DreamMoods.com is a website with an online dream dictionary.
Whether online or in book form, a dream dictionary is worth looking around on if you want a laugh or have absolutely nothing better to do.
It does for dream interpretation what books about sun signs do for astrology.
At worst, it turns it dream interpretation joke and makes astrology look like a highly accurate precise science. At best, the dream interpretations leave you scratching your head.
Yet for good or bad it serves as an entryway into the art.
Unfortunately, that entryway isn’t helpful to anyone.
Only you can know what a particular symbol means. Your dreams are individual.
They say that too on a corner of Dreammoods.com.
Then they proceed to post thousands of words where they analyze various symbols.
Those analyses will always fall short. They’ll be true for someone, sure, but definitely not for others.
Here’s how Dreammoods.com interprets Disneyland appearing in a dream: “To dream that you are at Disneyland indicates that you need to take some time off, especially after all the hard work that you have been involved in. Known as the “happiest place on earth”, the dream may suggest a lack of happiness in your life. You are looking for that happiness.”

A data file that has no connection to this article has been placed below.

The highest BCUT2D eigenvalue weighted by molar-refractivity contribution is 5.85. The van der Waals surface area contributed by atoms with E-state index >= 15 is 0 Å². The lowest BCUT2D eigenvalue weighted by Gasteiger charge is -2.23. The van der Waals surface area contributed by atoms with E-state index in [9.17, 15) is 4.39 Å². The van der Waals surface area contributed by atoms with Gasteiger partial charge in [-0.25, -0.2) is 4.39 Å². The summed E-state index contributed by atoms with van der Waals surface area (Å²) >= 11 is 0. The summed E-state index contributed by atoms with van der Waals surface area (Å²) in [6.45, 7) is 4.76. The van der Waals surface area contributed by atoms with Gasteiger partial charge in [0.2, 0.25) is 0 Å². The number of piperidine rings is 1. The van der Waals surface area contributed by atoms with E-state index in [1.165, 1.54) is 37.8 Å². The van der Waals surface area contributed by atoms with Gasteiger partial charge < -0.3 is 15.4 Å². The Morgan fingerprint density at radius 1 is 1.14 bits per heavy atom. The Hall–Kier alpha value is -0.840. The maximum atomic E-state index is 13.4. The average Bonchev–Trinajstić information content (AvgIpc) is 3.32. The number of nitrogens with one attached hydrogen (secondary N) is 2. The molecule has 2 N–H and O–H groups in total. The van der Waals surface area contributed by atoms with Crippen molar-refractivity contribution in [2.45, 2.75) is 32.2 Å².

The content of this interpretation is surely inspired by the old commercial “I’m going to Disneyland.” Nevertheless, talk about a symbol that would mean a lot of different things to different people.
Someone who collects Disneyland memorabilia would have a completely different take on what Disneyland could be from someone who, say, is repelled by crowds. Chances are, the collector thinks of Disneyland as something near and dear to their heart. Mickey Mouse, Donald Duck, and Goofy bring happiness to them!
On the other hand, another person who remembers buying a pass to Disneyland and spending all day waiting in line could very well experience Disneyland as Hell on Earth. They would be unlikely to equate crowds, long lines and heat as anything happy.
Someone else might focus on the childhood dream aspect of Disneyland, something relating to the princesses aspect, wishing upon a star, something else like that.
The site goes on and on like that.
The problem is a site like this cheapens the whole value one can get from dream interpretation.
If you were going to state with any authority what Disneyland appearing in a dream would mean, you’d need to find a sample of people who dreamed about Disneyland and what it meant to them.
Even then, the meaning would be very divergent.
Dream interpretation is a big part of the Dream Recovery System. People who use our system have a much better chance of getting to the heart of figuring out what their dream means. Some people might read the instructions for dream interpretation, that you need to ask yourself what the various symbols in your dreams mean. Some people might regard that as too tough to do. Others might be resistant to it in some way.
If they’re being honest, it might be that dream interpretation isn’t for them.
That’s too bad. That means there’s a lot of aspects to themselves that are going to be left concealed.
With others, however, if they think about the symbols off and on for a while, an explanation might occur to them.